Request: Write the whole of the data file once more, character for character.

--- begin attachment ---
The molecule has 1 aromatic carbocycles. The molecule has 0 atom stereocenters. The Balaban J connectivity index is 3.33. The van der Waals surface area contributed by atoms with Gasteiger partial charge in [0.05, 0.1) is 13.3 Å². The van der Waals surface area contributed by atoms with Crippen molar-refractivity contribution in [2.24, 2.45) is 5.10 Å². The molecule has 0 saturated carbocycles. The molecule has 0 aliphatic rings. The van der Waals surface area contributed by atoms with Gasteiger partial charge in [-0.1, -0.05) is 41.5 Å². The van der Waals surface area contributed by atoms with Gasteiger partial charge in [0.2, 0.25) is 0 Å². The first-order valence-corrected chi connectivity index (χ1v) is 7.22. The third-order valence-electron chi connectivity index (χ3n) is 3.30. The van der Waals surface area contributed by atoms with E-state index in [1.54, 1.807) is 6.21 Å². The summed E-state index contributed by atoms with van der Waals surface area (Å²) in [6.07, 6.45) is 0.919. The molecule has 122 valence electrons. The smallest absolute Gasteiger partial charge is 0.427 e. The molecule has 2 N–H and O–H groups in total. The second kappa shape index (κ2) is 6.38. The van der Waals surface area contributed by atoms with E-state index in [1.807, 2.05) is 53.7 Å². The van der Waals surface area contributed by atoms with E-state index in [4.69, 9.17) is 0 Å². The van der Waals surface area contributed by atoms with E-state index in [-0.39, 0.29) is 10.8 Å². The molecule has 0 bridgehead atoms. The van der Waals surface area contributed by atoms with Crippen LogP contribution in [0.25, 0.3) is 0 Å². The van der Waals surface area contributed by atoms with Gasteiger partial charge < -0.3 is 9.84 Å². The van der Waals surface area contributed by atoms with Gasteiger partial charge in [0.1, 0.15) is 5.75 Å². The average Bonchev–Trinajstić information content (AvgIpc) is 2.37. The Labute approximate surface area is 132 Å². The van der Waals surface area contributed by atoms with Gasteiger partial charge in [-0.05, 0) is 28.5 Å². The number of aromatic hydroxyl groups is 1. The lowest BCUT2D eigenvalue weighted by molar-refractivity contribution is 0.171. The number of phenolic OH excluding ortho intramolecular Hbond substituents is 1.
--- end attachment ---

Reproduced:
The molecule has 1 aromatic carbocycles. The molecule has 0 atom stereocenters. The Balaban J connectivity index is 3.33. The van der Waals surface area contributed by atoms with Gasteiger partial charge in [0.05, 0.1) is 13.3 Å². The van der Waals surface area contributed by atoms with Crippen molar-refractivity contribution in [2.24, 2.45) is 5.10 Å². The molecule has 0 saturated carbocycles. The molecule has 0 aliphatic rings. The van der Waals surface area contributed by atoms with Gasteiger partial charge in [-0.1, -0.05) is 41.5 Å². The van der Waals surface area contributed by atoms with Gasteiger partial charge in [0.2, 0.25) is 0 Å². The first-order valence-corrected chi connectivity index (χ1v) is 7.22. The third-order valence-electron chi connectivity index (χ3n) is 3.30. The van der Waals surface area contributed by atoms with E-state index in [1.54, 1.807) is 6.21 Å². The summed E-state index contributed by atoms with van der Waals surface area (Å²) in [6.07, 6.45) is 0.919. The molecule has 122 valence electrons. The smallest absolute Gasteiger partial charge is 0.427 e. The molecule has 2 N–H and O–H groups in total. The second kappa shape index (κ2) is 6.38. The van der Waals surface area contributed by atoms with E-state index in [1.807, 2.05) is 53.7 Å². The van der Waals surface area contributed by atoms with E-state index in [4.69, 9.17) is 0 Å². The van der Waals surface area contributed by atoms with E-state index in [-0.39, 0.29) is 10.8 Å². The molecule has 0 bridgehead atoms. The van der Waals surface area contributed by atoms with Crippen LogP contribution in [0.25, 0.3) is 0 Å². The van der Waals surface area contributed by atoms with Gasteiger partial charge < -0.3 is 9.84 Å². The van der Waals surface area contributed by atoms with Gasteiger partial charge in [0.1, 0.15) is 5.75 Å². The average Bonchev–Trinajstić information content (AvgIpc) is 2.37. The Labute approximate surface area is 132 Å². The van der Waals surface area contributed by atoms with Gasteiger partial charge in [-0.05, 0) is 28.5 Å². The number of aromatic hydroxyl groups is 1. The lowest BCUT2D eigenvalue weighted by molar-refractivity contribution is 0.171. The number of phenolic OH excluding ortho intramolecular Hbond substituents is 1.